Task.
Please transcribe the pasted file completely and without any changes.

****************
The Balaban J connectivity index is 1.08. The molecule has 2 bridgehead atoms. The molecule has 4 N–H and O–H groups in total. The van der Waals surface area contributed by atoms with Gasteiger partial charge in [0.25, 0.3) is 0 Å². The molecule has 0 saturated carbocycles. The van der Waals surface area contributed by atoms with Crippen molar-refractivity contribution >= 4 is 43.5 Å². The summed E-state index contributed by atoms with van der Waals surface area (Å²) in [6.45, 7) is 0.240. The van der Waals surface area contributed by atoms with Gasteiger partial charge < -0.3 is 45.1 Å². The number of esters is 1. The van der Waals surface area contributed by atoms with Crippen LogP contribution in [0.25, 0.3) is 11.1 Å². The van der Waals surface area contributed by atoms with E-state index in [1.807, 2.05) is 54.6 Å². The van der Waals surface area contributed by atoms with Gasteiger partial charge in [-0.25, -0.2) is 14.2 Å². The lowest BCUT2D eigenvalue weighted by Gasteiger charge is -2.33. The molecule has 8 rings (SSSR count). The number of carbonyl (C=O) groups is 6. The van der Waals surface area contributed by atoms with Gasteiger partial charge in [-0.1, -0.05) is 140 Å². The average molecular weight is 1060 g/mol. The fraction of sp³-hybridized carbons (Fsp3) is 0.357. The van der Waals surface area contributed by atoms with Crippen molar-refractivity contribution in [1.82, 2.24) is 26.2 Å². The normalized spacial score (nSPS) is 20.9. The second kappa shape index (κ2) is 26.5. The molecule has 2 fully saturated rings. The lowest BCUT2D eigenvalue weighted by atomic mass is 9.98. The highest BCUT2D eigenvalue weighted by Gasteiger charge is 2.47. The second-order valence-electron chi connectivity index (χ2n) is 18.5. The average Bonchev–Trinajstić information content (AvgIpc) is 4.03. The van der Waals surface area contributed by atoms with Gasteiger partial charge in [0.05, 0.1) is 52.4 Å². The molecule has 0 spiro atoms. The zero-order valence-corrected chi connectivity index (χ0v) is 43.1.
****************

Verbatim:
The Balaban J connectivity index is 1.08. The molecule has 2 bridgehead atoms. The molecule has 4 N–H and O–H groups in total. The van der Waals surface area contributed by atoms with Gasteiger partial charge in [0.25, 0.3) is 0 Å². The molecule has 0 saturated carbocycles. The van der Waals surface area contributed by atoms with Crippen molar-refractivity contribution >= 4 is 43.5 Å². The summed E-state index contributed by atoms with van der Waals surface area (Å²) in [6.45, 7) is 0.240. The van der Waals surface area contributed by atoms with Gasteiger partial charge < -0.3 is 45.1 Å². The number of esters is 1. The van der Waals surface area contributed by atoms with Crippen LogP contribution in [0.25, 0.3) is 11.1 Å². The van der Waals surface area contributed by atoms with E-state index in [1.807, 2.05) is 54.6 Å². The van der Waals surface area contributed by atoms with Gasteiger partial charge in [-0.25, -0.2) is 14.2 Å². The lowest BCUT2D eigenvalue weighted by Gasteiger charge is -2.33. The molecule has 8 rings (SSSR count). The number of carbonyl (C=O) groups is 6. The van der Waals surface area contributed by atoms with Gasteiger partial charge in [-0.1, -0.05) is 140 Å². The average molecular weight is 1060 g/mol. The fraction of sp³-hybridized carbons (Fsp3) is 0.357. The van der Waals surface area contributed by atoms with Crippen molar-refractivity contribution in [1.82, 2.24) is 26.2 Å². The normalized spacial score (nSPS) is 20.9. The second kappa shape index (κ2) is 26.5. The molecule has 2 fully saturated rings. The lowest BCUT2D eigenvalue weighted by atomic mass is 9.98. The highest BCUT2D eigenvalue weighted by Gasteiger charge is 2.47. The second-order valence-electron chi connectivity index (χ2n) is 18.5. The average Bonchev–Trinajstić information content (AvgIpc) is 4.03. The van der Waals surface area contributed by atoms with Gasteiger partial charge in [0.05, 0.1) is 52.4 Å². The molecule has 0 spiro atoms. The zero-order valence-corrected chi connectivity index (χ0v) is 43.1.